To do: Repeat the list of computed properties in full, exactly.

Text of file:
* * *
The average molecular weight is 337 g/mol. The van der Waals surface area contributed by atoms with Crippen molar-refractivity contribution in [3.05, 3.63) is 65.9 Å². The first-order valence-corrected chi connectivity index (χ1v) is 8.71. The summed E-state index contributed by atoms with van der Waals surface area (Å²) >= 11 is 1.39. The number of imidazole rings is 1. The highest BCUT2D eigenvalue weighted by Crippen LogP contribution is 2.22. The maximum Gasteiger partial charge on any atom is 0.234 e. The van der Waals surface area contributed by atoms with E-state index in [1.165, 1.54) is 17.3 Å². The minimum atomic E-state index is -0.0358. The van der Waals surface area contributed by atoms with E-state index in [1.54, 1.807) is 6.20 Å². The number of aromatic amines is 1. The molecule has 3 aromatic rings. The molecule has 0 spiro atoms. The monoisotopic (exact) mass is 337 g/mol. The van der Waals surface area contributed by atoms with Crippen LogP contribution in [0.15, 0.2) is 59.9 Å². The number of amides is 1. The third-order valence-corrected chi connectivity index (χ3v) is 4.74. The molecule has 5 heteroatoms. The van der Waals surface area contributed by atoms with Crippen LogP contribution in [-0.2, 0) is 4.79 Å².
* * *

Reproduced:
The average molecular weight is 337 g/mol. The van der Waals surface area contributed by atoms with Crippen molar-refractivity contribution in [3.05, 3.63) is 65.9 Å². The first-order valence-corrected chi connectivity index (χ1v) is 8.71. The summed E-state index contributed by atoms with van der Waals surface area (Å²) >= 11 is 1.39. The number of imidazole rings is 1. The highest BCUT2D eigenvalue weighted by Crippen LogP contribution is 2.22. The maximum Gasteiger partial charge on any atom is 0.234 e. The van der Waals surface area contributed by atoms with E-state index in [1.165, 1.54) is 17.3 Å². The minimum atomic E-state index is -0.0358. The van der Waals surface area contributed by atoms with E-state index in [1.54, 1.807) is 6.20 Å². The number of aromatic amines is 1. The molecule has 3 aromatic rings. The molecule has 0 spiro atoms. The monoisotopic (exact) mass is 337 g/mol. The van der Waals surface area contributed by atoms with Crippen LogP contribution in [0.15, 0.2) is 59.9 Å². The number of amides is 1. The third-order valence-corrected chi connectivity index (χ3v) is 4.74. The molecule has 5 heteroatoms. The van der Waals surface area contributed by atoms with Crippen LogP contribution in [-0.2, 0) is 4.79 Å².